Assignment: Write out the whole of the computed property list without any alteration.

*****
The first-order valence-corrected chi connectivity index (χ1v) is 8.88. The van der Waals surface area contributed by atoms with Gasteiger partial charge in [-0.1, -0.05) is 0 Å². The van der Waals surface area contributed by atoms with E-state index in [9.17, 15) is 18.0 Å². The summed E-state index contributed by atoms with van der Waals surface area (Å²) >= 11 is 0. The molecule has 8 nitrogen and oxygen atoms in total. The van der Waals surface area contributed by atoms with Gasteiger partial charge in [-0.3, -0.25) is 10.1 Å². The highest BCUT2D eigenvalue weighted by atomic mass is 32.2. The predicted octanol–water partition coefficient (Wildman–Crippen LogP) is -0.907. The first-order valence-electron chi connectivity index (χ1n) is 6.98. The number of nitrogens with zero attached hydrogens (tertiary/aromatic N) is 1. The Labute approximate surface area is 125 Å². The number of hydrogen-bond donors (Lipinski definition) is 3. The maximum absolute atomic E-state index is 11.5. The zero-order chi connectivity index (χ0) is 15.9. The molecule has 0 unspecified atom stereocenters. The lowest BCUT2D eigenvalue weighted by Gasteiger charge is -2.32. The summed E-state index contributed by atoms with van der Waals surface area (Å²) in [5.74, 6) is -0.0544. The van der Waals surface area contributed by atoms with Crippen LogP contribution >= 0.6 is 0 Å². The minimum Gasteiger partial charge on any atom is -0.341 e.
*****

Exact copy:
The first-order valence-corrected chi connectivity index (χ1v) is 8.88. The van der Waals surface area contributed by atoms with Gasteiger partial charge in [-0.1, -0.05) is 0 Å². The van der Waals surface area contributed by atoms with E-state index in [9.17, 15) is 18.0 Å². The summed E-state index contributed by atoms with van der Waals surface area (Å²) >= 11 is 0. The molecule has 8 nitrogen and oxygen atoms in total. The van der Waals surface area contributed by atoms with Gasteiger partial charge in [-0.3, -0.25) is 10.1 Å². The highest BCUT2D eigenvalue weighted by atomic mass is 32.2. The predicted octanol–water partition coefficient (Wildman–Crippen LogP) is -0.907. The first-order valence-electron chi connectivity index (χ1n) is 6.98. The number of nitrogens with zero attached hydrogens (tertiary/aromatic N) is 1. The Labute approximate surface area is 125 Å². The number of hydrogen-bond donors (Lipinski definition) is 3. The maximum absolute atomic E-state index is 11.5. The zero-order chi connectivity index (χ0) is 15.9. The molecule has 0 unspecified atom stereocenters. The lowest BCUT2D eigenvalue weighted by Gasteiger charge is -2.32. The summed E-state index contributed by atoms with van der Waals surface area (Å²) in [5.74, 6) is -0.0544. The van der Waals surface area contributed by atoms with Crippen LogP contribution >= 0.6 is 0 Å². The minimum Gasteiger partial charge on any atom is -0.341 e.